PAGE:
Changing occupational roles for the young adult with cancer: A longitudinal case study
Australian Occupational Therapy Journal
School of Medical and Health Sciences
Young adulthood is a period of rapid occupational role development. While the impact of a cancer diagnosis at this time is likely to be substantial, little research has addressed this topic. The aims of this study were to gain insights into the impact of cancer on occupational roles throughout the cancer disease trajectory, from diagnosis to the palliative stage, for one young person.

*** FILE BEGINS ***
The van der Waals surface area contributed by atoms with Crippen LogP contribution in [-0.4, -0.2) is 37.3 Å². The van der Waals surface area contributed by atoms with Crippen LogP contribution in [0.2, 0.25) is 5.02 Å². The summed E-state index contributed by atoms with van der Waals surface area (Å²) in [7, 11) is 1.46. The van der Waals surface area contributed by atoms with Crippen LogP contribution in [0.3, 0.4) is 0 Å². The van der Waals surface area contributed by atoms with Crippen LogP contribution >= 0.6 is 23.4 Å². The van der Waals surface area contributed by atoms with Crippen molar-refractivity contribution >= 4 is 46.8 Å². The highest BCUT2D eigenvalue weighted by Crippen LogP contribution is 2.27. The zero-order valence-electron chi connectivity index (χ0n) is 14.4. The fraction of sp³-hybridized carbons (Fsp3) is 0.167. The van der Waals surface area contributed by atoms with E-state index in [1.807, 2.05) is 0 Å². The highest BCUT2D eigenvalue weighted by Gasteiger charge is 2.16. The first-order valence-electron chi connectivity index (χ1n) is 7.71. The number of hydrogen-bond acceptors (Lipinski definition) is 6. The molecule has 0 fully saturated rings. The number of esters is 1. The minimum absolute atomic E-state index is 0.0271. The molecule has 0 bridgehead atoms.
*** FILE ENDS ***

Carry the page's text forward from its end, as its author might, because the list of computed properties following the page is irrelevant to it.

A longitudinal case study design was used. Five semi-structured interviews, layered with photo elicitation, were conducted over 3 years. Qualitative data were analysed thematically.
Three themes emerged: the adjusted plan, establishing rules, and damage control and self-preservation. Challenges impacting participation in, and meaning of, and the occupational roles themselves shifted over time.
Findings provide knowledge of occupational adaptation, and the reconstruction of occupational role identity and participation, of the young adult living with cancer along the disease trajectory.